This was our first cue to dig deeper into the possible shift in the approach to designing websites. The traditional “waterfall” method gave everyone a headache. Eventually, we have arrived at the conclusions shared in this article. We hope it saves you hours of research and pushes you in the right direction – no matter if you’re an agency or a business struggling with the endless delays of digital projects.
Designing in agile is a highly collaborative process. In this fast-paced environment, tasks are broken down into smaller items. These items are actioned during short periods of time called sprints, which can last a few weeks.
In terms of agile web design, sprints usually need to be just one week long. As explained in the description of the agile web development process, building a website is not as complex as developing software – hence web design calls for shorter sprints to improve communication and the alignment of the team.
The most important rule of agile is to ditch perfection. In the agile methodology, progress is much more valuable than lengthy discussions. The emphasis is on building, testing and iterating the solutions. Agile encourages:
Includes tools to maximise your website potential.
We want to focus on giving you the rundown of the agile web design process in this article, but understanding the root of the problem is just as important. If you’d like to take a step back, we’ve explained the need for change in our article about agile web development.
When we decided on a transition to agile, we were extremely excited. We knew we were onto something, but we had our objections. We couldn’t fully embrace agile just yet.
Now, how do you write the copy for a website in the agile model?
What about the design?
Can we be part of something that was originally built to produce software?
It’s getting crazy here.
The final thorn in the neck is the difficulty of pricing the project upfront. You can’t commit to a fixed price, because agile goes against the concept of being tied down. In hindsight, this is a great advantage of agile, yet many clients will want to know the cost before they jump the ship. They’re used to the traditional approach and you can’t blame them.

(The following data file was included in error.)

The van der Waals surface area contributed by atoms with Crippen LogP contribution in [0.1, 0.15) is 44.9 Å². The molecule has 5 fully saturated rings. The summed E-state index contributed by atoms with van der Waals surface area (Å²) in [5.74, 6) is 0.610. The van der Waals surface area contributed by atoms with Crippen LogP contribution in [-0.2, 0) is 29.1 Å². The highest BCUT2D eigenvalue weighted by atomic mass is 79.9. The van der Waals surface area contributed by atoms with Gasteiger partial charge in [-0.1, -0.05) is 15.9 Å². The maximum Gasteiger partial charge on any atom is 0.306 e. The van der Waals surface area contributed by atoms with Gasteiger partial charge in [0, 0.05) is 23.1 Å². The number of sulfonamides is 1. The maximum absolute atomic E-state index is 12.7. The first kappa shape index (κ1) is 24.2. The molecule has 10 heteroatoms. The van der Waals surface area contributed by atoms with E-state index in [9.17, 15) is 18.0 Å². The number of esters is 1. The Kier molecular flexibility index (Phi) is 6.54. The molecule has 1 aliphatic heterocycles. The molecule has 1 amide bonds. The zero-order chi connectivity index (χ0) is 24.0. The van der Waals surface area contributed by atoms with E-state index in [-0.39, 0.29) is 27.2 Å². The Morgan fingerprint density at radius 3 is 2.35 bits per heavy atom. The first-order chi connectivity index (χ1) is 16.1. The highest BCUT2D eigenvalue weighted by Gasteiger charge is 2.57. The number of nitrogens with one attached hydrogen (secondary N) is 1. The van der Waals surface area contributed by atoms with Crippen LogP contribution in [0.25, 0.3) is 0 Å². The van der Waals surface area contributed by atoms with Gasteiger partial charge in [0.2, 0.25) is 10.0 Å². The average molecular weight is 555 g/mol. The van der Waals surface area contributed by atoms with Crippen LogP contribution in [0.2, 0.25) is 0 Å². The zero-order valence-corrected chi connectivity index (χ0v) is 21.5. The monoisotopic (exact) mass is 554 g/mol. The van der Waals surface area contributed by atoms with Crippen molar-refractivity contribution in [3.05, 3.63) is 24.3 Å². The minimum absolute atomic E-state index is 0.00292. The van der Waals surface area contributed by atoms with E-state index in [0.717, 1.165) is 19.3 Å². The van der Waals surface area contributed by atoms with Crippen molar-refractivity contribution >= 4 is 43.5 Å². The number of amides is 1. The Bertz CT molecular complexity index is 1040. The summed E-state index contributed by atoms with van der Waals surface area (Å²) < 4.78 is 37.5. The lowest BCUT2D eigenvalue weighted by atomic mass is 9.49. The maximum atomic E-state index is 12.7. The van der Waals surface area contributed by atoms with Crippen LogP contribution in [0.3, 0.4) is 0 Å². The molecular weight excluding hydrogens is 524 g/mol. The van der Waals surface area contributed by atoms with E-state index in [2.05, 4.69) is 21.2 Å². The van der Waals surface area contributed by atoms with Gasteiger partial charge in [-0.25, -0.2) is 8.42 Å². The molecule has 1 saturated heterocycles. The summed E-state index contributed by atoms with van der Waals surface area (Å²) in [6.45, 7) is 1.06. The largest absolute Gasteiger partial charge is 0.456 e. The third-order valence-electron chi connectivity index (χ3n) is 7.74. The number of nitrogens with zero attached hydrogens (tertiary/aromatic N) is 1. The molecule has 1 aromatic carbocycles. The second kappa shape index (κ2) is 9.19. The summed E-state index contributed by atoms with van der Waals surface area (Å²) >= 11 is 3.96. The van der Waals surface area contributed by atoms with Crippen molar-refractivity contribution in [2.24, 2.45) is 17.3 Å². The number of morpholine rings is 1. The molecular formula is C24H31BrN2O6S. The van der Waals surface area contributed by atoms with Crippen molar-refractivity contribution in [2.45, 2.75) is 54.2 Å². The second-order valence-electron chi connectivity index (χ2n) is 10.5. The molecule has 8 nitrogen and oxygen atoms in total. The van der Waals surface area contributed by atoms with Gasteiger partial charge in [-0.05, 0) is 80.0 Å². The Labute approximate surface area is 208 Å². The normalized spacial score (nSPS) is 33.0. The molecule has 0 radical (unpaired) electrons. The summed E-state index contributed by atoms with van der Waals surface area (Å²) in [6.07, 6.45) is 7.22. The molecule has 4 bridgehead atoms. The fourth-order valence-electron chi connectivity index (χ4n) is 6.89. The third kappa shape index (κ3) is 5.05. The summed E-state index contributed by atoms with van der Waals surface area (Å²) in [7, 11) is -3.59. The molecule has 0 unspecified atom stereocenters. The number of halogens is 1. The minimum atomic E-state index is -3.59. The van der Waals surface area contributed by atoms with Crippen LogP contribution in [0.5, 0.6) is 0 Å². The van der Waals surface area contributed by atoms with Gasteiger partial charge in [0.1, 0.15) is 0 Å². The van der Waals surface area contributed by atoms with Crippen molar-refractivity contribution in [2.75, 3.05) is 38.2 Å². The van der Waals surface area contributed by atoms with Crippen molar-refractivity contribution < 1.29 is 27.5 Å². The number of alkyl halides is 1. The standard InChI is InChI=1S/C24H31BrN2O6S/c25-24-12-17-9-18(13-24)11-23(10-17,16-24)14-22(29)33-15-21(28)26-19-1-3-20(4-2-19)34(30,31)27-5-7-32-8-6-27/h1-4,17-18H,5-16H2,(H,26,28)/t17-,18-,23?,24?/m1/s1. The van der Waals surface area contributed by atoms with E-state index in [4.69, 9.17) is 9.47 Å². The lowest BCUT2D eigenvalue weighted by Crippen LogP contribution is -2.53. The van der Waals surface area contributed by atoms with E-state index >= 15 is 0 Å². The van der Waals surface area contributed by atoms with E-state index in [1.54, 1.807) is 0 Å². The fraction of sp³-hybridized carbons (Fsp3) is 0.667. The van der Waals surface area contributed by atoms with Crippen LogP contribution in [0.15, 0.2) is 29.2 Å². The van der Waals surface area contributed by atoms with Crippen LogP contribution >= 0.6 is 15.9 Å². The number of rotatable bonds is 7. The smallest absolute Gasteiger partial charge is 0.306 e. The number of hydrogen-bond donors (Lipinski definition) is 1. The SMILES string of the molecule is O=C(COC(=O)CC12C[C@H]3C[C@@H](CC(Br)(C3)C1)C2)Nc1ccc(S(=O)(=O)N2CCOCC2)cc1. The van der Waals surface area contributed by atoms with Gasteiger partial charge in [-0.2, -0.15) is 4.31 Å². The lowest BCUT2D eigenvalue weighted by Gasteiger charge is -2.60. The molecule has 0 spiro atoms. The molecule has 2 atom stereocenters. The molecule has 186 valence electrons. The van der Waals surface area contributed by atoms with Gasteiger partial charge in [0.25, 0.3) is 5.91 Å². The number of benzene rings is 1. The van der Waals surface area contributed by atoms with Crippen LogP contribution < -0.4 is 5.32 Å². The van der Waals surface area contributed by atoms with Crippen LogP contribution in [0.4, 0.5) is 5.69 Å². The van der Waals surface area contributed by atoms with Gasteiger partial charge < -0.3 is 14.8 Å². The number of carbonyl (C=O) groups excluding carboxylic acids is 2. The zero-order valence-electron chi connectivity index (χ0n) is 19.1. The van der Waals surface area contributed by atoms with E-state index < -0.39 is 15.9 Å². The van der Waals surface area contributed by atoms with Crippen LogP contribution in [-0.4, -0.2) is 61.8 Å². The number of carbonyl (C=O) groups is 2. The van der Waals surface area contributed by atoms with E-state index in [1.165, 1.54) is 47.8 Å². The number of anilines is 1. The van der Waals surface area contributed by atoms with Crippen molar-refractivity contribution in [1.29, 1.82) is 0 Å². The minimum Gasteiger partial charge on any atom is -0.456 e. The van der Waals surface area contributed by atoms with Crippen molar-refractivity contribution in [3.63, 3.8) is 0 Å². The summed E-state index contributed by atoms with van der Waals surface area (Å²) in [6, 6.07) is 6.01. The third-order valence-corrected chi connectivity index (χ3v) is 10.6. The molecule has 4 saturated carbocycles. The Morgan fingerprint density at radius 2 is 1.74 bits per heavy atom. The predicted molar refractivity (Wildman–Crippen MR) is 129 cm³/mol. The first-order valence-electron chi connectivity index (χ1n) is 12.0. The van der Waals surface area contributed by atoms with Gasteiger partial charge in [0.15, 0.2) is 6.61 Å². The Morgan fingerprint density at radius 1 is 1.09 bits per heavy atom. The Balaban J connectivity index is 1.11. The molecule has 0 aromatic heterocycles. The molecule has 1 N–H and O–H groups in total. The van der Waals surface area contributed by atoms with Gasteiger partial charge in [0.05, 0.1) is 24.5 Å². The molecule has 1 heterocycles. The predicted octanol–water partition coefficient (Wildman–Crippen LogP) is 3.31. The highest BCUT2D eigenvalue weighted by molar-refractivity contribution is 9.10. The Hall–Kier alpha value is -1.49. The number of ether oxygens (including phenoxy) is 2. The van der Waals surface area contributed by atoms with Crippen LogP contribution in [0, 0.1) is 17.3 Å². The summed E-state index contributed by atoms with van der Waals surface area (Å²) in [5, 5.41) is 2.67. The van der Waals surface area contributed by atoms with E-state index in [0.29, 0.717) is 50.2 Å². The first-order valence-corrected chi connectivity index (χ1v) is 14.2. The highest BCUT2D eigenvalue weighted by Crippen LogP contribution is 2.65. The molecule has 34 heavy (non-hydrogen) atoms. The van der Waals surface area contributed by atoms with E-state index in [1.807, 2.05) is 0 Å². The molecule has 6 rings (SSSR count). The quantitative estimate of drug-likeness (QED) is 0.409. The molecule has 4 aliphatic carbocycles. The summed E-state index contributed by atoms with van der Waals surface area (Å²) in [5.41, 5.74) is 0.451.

It wasn’t long before we found the solution. Or, to be accurate, the inspiration for the solution. It was the Design Sprint workshops, originally invented by Google Ventures and used to build software and brands from the likes of Gmail, Red Bull, and more.
In short, our interpretation – a Web Design Sprint – is a way to build a user-tested prototype of a website in a week. Yes, you read that right. In just a single week. We always recommend running at least two iterations to iron out issues and action the feedback from user tests, but in extreme scenarios, it could take a single week.
We achieve that by running three workshops with the client’s team, which then help us build a prototype in just one day. On the final day, we test it with the target audience, and that’s a wrap. This article is not the place to go into the nitty-gritty, but if you’d like to learn more, here’s a deep dive into our agile process.
This gives us a solid foundation and the much-needed headstart for the designers. With a validated prototype, we can design the website in parallel with developers working on the backend features.
There are well-documented ways to estimate development complexity in agile. But for us, the design was a bit of a pickle. We’ve settled for the t-shirt size estimation of designs. This means that tasks for our designers get assigned a letter from S to XL, just like clothing sizes. This is the typical scale, but nothing is stopping us from using XS or XXXL if needed.
It’s an internal metric and a rather abstract one. That’s because there are a few things that impact the “size” of a design:
Estimating creative tasks was never easy, regardless of the approach. The main benefit of t-shirt size estimation is to take the focus away from time. As you may already know, agile is all about the users. Design estimates are still important internally, but you don’t want team members to worry about committing to a specific timeline of each individual task.
Originally published Dec 12, 2019 9:37:00 AM, updated May 25 2022.